YEAR OF THE BIRD!
Yellow Swamp Canaries
by Kali Bunn
2018 marks the year of the bird, and this weekend, the 2 nd Saturday of May,
marks National Migratory Bird Day. Louisiana’s fertile forests, swamps and marsh
are ideal migrating, nesting, and wintering zones for nearly 100 million birds. One
of many who are in danger in Louisiana, the Prothonotary Warbler, also known as
the Yellow Swamp Canary, has seen a 42% population decline since the 1960s.
This small, yellow bird migrates to Louisiana in the Spring and Summer. The
Prothonotary Warbler has a very specific nesting habitat, cavity holes in trees
above or very close to water. The constant land loss in the state makes it harder
and harder for these birds to find proper nesting areas. To help stave off this
species decline, the Audubon Society of Louisiana has installed bird nesting boxes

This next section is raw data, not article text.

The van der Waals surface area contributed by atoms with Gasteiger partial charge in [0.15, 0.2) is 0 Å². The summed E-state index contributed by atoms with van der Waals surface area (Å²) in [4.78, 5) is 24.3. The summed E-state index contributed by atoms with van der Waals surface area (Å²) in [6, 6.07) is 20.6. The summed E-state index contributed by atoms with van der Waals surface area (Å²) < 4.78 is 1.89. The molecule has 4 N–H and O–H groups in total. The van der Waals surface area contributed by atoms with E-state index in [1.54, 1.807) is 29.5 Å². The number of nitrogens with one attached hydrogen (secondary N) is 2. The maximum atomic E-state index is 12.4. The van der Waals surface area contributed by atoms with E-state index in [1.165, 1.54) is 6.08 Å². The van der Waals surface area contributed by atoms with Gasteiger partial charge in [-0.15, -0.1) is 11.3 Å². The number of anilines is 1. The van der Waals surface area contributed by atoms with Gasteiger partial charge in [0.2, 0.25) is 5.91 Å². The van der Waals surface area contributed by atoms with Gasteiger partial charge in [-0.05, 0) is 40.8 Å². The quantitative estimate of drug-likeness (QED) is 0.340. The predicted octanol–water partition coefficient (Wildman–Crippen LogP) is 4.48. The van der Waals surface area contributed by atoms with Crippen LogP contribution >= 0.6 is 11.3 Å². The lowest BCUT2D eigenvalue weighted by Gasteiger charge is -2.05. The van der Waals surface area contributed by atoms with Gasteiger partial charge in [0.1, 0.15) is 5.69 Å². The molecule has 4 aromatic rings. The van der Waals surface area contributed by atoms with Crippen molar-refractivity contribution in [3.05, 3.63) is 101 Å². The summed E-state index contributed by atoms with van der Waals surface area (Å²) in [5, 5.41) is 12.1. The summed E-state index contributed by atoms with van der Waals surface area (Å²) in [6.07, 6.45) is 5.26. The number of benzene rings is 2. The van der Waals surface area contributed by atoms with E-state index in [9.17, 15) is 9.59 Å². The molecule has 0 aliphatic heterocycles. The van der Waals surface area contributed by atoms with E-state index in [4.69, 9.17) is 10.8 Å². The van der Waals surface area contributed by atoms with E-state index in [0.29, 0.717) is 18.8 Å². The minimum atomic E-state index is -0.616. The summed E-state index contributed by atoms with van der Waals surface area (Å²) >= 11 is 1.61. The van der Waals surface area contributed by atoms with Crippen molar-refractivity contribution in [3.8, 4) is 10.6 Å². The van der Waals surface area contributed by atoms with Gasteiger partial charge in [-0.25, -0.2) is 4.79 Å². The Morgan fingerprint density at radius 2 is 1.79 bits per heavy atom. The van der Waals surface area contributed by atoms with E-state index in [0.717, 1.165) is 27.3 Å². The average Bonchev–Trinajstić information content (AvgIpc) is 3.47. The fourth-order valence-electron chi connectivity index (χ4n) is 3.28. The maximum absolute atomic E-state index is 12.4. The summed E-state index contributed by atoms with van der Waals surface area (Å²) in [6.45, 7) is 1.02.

in various wildlife areas throughout the state. These boxes provide a home for the
birds and a way for scientist to track bird development and the return of the bird
to the state each year after migration.
The male warbler appears in March and April, establishing territory and
ideal nesting habitats for the females, who fly in about a week later. The male
puts on elaborate mating displays of fluffed feathers and high-pitched songs,
sounding like, “sweet-sweet-sweet-sweet-sweet”. Building their nests with moss,
dry leaves, twigs and bark, the birds make an ideal home for their eggs. Laying 3-8
at a time, the eggs hatch within two weeks and the little fledglings are ready to
leave the nest within 10 days.
While you’re out enjoying the Louisiana swamps this Spring and Summer,
keep an eye out for these quick and playful yellow birds. They will soon be on
their way to their wintering grounds in the Caribbean, Central and South America.
It’s always a “sweet-sweet-sweet-sweet-sweet” treat to see these warblers in the
wetlands, simply for birdwatching, or the peace of mind knowing that they
indicate a healthy and thriving Louisiana.